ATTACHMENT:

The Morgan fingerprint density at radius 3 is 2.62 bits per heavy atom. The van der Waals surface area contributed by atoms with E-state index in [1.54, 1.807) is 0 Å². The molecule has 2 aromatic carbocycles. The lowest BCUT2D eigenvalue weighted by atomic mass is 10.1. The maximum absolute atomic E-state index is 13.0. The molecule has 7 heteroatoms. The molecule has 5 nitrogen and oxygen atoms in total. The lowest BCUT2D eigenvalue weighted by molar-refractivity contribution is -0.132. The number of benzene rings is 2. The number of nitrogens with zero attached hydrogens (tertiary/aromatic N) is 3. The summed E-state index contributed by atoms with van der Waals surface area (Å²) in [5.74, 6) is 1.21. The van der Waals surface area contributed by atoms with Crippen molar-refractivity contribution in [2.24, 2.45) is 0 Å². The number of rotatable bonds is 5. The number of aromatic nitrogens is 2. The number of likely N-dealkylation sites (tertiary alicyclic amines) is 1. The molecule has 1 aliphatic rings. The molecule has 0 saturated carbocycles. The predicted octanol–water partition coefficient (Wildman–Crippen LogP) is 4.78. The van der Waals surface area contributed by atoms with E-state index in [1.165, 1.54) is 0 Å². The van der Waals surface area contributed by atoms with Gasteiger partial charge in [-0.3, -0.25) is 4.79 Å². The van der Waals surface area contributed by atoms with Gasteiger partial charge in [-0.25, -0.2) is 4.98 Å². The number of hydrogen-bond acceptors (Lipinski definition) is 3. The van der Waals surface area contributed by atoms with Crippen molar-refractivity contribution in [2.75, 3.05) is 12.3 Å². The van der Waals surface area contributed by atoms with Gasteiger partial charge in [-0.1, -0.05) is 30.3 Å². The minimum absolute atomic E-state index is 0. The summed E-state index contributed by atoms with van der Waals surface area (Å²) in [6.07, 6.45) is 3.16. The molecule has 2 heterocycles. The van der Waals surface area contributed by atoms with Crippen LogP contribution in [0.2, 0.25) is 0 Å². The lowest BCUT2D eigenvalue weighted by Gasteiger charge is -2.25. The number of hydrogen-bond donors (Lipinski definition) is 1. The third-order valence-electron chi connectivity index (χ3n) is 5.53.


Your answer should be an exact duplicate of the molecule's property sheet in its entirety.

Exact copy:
The Morgan fingerprint density at radius 3 is 2.62 bits per heavy atom. The van der Waals surface area contributed by atoms with E-state index in [1.54, 1.807) is 0 Å². The molecule has 2 aromatic carbocycles. The lowest BCUT2D eigenvalue weighted by atomic mass is 10.1. The maximum absolute atomic E-state index is 13.0. The molecule has 7 heteroatoms. The molecule has 5 nitrogen and oxygen atoms in total. The lowest BCUT2D eigenvalue weighted by molar-refractivity contribution is -0.132. The number of benzene rings is 2. The number of nitrogens with zero attached hydrogens (tertiary/aromatic N) is 3. The summed E-state index contributed by atoms with van der Waals surface area (Å²) in [5.74, 6) is 1.21. The van der Waals surface area contributed by atoms with Crippen molar-refractivity contribution in [2.24, 2.45) is 0 Å². The number of rotatable bonds is 5. The number of aromatic nitrogens is 2. The number of likely N-dealkylation sites (tertiary alicyclic amines) is 1. The molecule has 1 aliphatic rings. The molecule has 0 saturated carbocycles. The predicted octanol–water partition coefficient (Wildman–Crippen LogP) is 4.78. The van der Waals surface area contributed by atoms with E-state index in [1.165, 1.54) is 0 Å². The van der Waals surface area contributed by atoms with Gasteiger partial charge in [-0.3, -0.25) is 4.79 Å². The van der Waals surface area contributed by atoms with Gasteiger partial charge in [-0.25, -0.2) is 4.98 Å². The number of hydrogen-bond acceptors (Lipinski definition) is 3. The van der Waals surface area contributed by atoms with Crippen molar-refractivity contribution in [2.75, 3.05) is 12.3 Å². The van der Waals surface area contributed by atoms with Gasteiger partial charge in [-0.1, -0.05) is 30.3 Å². The minimum absolute atomic E-state index is 0. The summed E-state index contributed by atoms with van der Waals surface area (Å²) in [6.07, 6.45) is 3.16. The molecule has 2 heterocycles. The van der Waals surface area contributed by atoms with Crippen LogP contribution in [0.2, 0.25) is 0 Å². The lowest BCUT2D eigenvalue weighted by Gasteiger charge is -2.25. The number of hydrogen-bond donors (Lipinski definition) is 1. The third-order valence-electron chi connectivity index (χ3n) is 5.53.